Chanel is one of the few fragrance houses whose quality and consistency I admire. From the aldehydic and floral cascade of Chanel N°5 (1921), the citrus chypre of Pour Monsieur (Chanel, 1955), to the verdancy and chilly iris amidst the chypre of Chanel N°19 (1970), and even the generic and not-so-original Bleu de Chanel (2010) and Chance (Chanel, 2003), one can smell quality in the juice. In fact, sniff Sauvage (Dior, 2015) and Bleu de Chanel side by side, and one easily sees the difference already in the opening. From such experience, it follows naturally that Jersey, both the eau de toilette (Chanel, 2011) and the extrait de parfum (Chanel, 2014), by perfumer Jacques Polge from the Les Exclusifs line does ‘smell of money’.

An exquisite lavender is at the centre of the composition. It takes the spotlight here, with compliments from a little rosemary in the top. Replete with aromatic facets and floral sweetness, the lavender in Jersey is a Provençal dream. This is especially so in the rich extrait de parfum.

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Its lavender is also shaped by vanilla and a nuance of caramel, showing yet another sign of promise. One often thinks of lavender as perfumes marketed to men or as a perennial favourite note of grandmothers, but Jersey revamps its lavender with sensuality and an almost edible quality. It is somewhat reminiscent of the lavender gourmand direction of Brin de Réglisse (Hermès, 2004).

It is all well and promising for good fifteen minutes when the lavender recedes and the first hints of musks appear, especially in the eau de toilette. They seem to play a role in softening the agrestic herb, which is fine. But the trouble is that I am reminded of toiletries and fabric softeners. The combination of lavender and soapy musk is quite the slippery slope. Such a pairing is popularly employed by consumer goods so much so that most of us have come to subconsciously associate lavender and musk with functional products. And, this is where Jersey falls short.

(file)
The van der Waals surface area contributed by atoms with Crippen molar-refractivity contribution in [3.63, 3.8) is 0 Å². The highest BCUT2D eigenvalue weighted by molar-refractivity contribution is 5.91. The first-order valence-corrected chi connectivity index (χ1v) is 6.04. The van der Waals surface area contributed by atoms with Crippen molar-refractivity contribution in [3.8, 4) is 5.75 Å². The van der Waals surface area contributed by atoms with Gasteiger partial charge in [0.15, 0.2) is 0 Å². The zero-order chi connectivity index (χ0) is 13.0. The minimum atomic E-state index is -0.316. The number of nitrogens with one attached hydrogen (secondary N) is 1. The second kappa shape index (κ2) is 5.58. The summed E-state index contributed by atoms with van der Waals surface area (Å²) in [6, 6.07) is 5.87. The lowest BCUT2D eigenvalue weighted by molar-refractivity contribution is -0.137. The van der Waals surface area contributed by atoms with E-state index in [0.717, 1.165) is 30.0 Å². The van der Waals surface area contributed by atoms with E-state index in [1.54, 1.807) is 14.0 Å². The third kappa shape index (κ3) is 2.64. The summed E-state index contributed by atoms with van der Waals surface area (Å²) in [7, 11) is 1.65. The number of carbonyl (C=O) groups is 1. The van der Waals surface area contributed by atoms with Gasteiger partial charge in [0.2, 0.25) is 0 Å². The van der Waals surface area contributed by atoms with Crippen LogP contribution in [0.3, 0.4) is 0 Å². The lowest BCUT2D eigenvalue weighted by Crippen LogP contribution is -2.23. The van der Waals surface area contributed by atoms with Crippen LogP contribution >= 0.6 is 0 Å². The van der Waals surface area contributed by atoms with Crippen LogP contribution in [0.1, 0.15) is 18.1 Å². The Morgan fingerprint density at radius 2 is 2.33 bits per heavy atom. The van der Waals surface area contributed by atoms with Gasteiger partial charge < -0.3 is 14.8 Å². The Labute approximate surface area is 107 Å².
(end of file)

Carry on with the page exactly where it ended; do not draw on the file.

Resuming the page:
To be fair, it does employ quality materials and touches upon an interesting facet of lavender. The vanillic gourmand and cosy side of such a rustic material is a nice surprise. Moreover, Jersey also has the longevity of easily six hours on skin. I do like it for this, and smelling it from my clothes, it brings a sense of clean comfort.

Nevertheless, the olfactory implication of such a lavender-musk pair remains: it recalls fabric softeners. Jersey might offer a glimpse into a new side of lavender, but that is not enough to dispel the overwhelming association with functional products, especially when the lavender is paired with strong soapy musks. Without leaving the tried-and-tested accord, the fine material alone will not suffice to produce originality. There is a need for audacity and experimentation to ever challenge the way lavender is orchestrated.

In sum, Jersey is a first-rate lavender whose orchestration, sadly, does not quite flatter it.

Source: chanel.fr

Review: Chanel 31 Rue Cambon — 5.0 points

There have been great chypre perfumes such as Pour Monsieur (Chanel, 1955), Chanel N°19 (1970), and Cristalle (Chanel, 1974) amongst the arsenal of perfumes Chanel can boast. Pour Monsieur contrasts hesperidic citrus with mossy woods, giving an otherwise austere eau de cologne a dramatic twist. Similarly, Cristalle drapes a bright green floral veil on top of a mossy, musky base. More opulent, however, is Chanel N°19, which showcases the interplay between green galbanum and rooty orris on a grand chypre stage, redolent of floral elements, leather, oakmoss, and woods. And, the latest addition to the chypres of Chanel, 31 Rue Cambon (Chanel, 2007) by perfumer Jacques Polge, is just as great.

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The photograph above captures its mood well: 31 Rue Cambon is like a figure of cool elegance amidst the baroque warmth of the interior. The green carrot and steely chills of iris are set against a warm backdrop of patchouli, labdanum, and musks. The juxtaposition between cool iris and a warm chypre accord creates a dramatic tension that gives 31 Rue Cambon its character. But, despite the drama, it never loses the polished elegance. Floral shimmers sweeten and soften the chypre accord and a peppery bergamot provides a charming introduction.

Towards the dry down, the combination of iris, warm balsamic note, and creamy musk is truly elegant and sensual. Thanks to the creative strategy of Polge, the sublime chills of iris are not lost in the dramatic interplay. He simplifies instead of overdosing to achieve emphasis, and the chypre accord sans oakmoss thus allows iris to shine along with glow of its chypre warmth.